Hearing FAQs

Frequently Asked Questions and Answers about Hearing

We believe it’s important that you feel confident you are making the right decision about your hearing. If you have any additional questions about your hearing, request an appointment today!

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FAQs

You should be educated about your hearing health, that’s why we will always be here to back you up, answer your questions, and support you. If we've done our job, you'll leave our office knowing more than you did before.

We want to improve your hearing so you can experience how wonderful it is. If you ever feel that you need more information, we encourage you to reach out and talk to us about what's on your mind. Below, we've gathered some of the questions we commonly hear from our patients.

We frequently get asked this. Our answer is that you should be taking care of your hearing right now, no matter what age you are. Don’t assume that you only need to pay attention to your hearing when you get older. Your hearing is an important part of your health. Just like you get your teeth cleaned, it’s important to get regular hearing exams. Always wear hearing protection if you're going to be exposed to loud noises (such as live music or while hunting), and have your hearing checked if anything seems to have changed.

We recommend getting a hearing screening from a few different places to see how you feel while you're there. You will almost certainly get good technology anywhere that carries modern hearing aids, but the service will be different everywhere. Think of your hearing healthcare as a long-term relationship. Anytime you need help with your hearing or your hearing aids, you will be returning to that office. You should feel comfortable there, like it's your home for hearing healthcare.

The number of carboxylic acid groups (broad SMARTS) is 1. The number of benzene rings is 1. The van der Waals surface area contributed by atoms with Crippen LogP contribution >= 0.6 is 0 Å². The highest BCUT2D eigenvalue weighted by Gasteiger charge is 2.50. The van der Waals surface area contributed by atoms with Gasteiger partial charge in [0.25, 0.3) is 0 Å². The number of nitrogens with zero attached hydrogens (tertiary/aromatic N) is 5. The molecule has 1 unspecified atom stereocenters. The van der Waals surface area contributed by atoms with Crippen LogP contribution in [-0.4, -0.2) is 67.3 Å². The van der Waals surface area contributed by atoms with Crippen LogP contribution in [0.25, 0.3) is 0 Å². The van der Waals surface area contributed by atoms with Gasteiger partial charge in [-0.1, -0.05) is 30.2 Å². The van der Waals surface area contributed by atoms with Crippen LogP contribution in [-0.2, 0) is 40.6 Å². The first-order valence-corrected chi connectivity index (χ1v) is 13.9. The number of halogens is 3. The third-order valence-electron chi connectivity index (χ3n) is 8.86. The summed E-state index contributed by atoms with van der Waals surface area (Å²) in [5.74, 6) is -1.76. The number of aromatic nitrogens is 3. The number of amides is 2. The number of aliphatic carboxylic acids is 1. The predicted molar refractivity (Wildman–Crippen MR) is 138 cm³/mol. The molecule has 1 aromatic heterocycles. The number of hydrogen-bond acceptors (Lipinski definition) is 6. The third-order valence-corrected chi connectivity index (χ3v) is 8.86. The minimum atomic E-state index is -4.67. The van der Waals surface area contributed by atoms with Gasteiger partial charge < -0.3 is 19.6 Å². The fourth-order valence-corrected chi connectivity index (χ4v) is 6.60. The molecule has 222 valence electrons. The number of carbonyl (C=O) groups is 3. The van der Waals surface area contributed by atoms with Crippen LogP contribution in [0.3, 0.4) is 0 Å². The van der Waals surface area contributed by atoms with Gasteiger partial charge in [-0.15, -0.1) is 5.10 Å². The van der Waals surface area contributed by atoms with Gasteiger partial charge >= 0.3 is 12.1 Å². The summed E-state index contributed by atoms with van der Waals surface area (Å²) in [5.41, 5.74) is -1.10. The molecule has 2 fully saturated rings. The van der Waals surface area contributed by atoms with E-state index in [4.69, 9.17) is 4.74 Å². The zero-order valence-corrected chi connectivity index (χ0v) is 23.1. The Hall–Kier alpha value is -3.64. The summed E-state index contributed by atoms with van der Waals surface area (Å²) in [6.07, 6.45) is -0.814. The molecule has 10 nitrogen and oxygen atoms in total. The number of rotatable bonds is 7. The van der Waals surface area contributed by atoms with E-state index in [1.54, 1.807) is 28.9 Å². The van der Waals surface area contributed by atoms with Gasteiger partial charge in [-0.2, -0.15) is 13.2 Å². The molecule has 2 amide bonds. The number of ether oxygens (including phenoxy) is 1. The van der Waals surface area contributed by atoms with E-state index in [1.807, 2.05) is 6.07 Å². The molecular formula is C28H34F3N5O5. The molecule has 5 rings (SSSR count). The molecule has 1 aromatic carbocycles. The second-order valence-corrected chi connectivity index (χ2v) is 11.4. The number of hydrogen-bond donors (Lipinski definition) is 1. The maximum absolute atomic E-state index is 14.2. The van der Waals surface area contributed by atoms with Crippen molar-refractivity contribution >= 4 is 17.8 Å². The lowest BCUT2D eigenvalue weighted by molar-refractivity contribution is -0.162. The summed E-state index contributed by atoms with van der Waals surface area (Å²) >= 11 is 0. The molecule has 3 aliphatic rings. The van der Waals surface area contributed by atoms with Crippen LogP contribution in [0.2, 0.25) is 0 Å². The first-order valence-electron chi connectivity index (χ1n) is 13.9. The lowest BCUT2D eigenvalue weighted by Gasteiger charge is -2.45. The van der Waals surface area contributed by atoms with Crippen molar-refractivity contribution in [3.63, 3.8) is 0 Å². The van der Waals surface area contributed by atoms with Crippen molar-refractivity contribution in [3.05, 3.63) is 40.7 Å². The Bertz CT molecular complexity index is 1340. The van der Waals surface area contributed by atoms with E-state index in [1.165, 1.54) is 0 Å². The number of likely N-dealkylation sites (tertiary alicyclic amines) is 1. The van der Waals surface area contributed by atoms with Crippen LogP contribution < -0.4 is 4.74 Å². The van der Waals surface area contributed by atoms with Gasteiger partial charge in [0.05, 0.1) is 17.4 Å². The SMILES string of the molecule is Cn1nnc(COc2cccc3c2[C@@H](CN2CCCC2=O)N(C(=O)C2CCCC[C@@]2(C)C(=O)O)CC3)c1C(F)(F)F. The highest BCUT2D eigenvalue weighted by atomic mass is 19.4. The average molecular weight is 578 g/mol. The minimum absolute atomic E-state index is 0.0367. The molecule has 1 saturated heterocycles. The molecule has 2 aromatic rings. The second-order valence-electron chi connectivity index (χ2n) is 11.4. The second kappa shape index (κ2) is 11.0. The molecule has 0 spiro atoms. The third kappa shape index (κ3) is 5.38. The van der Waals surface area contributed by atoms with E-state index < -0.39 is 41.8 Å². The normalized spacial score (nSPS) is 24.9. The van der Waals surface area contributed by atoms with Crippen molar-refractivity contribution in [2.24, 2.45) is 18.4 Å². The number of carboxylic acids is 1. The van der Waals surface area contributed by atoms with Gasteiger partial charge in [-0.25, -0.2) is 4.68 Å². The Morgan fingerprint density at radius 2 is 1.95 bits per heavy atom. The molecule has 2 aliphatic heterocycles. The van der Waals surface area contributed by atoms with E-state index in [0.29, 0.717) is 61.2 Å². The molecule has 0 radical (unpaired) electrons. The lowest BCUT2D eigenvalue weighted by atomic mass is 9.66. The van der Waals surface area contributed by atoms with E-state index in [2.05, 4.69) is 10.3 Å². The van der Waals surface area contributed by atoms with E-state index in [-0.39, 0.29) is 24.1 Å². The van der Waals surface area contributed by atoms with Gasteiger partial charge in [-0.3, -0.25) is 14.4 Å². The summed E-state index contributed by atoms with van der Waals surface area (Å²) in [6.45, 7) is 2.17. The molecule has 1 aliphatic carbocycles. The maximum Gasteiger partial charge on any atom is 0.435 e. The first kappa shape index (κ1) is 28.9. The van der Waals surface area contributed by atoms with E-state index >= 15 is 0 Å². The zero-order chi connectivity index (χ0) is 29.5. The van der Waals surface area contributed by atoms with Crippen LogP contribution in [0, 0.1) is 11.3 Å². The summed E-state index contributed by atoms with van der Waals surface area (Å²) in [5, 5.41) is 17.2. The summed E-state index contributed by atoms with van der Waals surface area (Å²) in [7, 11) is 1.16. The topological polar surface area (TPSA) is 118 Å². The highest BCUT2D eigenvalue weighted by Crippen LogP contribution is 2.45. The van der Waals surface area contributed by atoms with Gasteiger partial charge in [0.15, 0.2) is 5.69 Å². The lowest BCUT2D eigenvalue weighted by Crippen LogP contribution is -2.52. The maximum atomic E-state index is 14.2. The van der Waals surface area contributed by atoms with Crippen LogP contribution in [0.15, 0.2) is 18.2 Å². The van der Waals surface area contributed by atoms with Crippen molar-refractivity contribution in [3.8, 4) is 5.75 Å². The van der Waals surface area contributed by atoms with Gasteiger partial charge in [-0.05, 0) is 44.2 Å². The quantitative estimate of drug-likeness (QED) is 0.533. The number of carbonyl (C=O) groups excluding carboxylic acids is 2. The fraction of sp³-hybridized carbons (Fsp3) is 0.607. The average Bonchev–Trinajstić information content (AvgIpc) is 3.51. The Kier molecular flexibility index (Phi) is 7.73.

The only way to absolutely know whether you have hearing loss or not is to have a hearing screening (often as part of a full audiological evaluation). Some of the beginning signs of hearing loss include:

  • Asking people to repeat themselves often
  • Struggling to hear children and people with higher pitched voices
  • Difficulty understanding what people say, especially in crowded areas
  • Mishearing words
  • Turning up the volume on your TV or radio
  • Complaints from friends and family members

We may not be able to tell exactly what caused your hearing loss, but after a full hearing evaluation we can often have a better idea. There are a number of reasons why you might develop hearing loss, including (but not limited to):

  • Exposure to loud noise
  • As a symptom of aging
  • Illness
  • Cerumen/earwax blockage
  • Head or ear trauma

Not all hearing loss is equally severe, and treatment options vary. Audiologists and hearing professionals categorize hearing loss based on the degree of severity to make it easier to determine how to treat hearing loss. If you're on the lower end, you may not even find your quality of life significantly affected, while if you have severe hearing loss, you might struggle with everyday life. The four categories we use, measured in decibels (dB), are:

  • Mild hearing loss (26-40 dB HL)
  • Moderate hearing loss (41-70 dB HL)
  • Severe hearing loss (71-90 dB HL)
  • Profound hearing loss (91+ dB HL)

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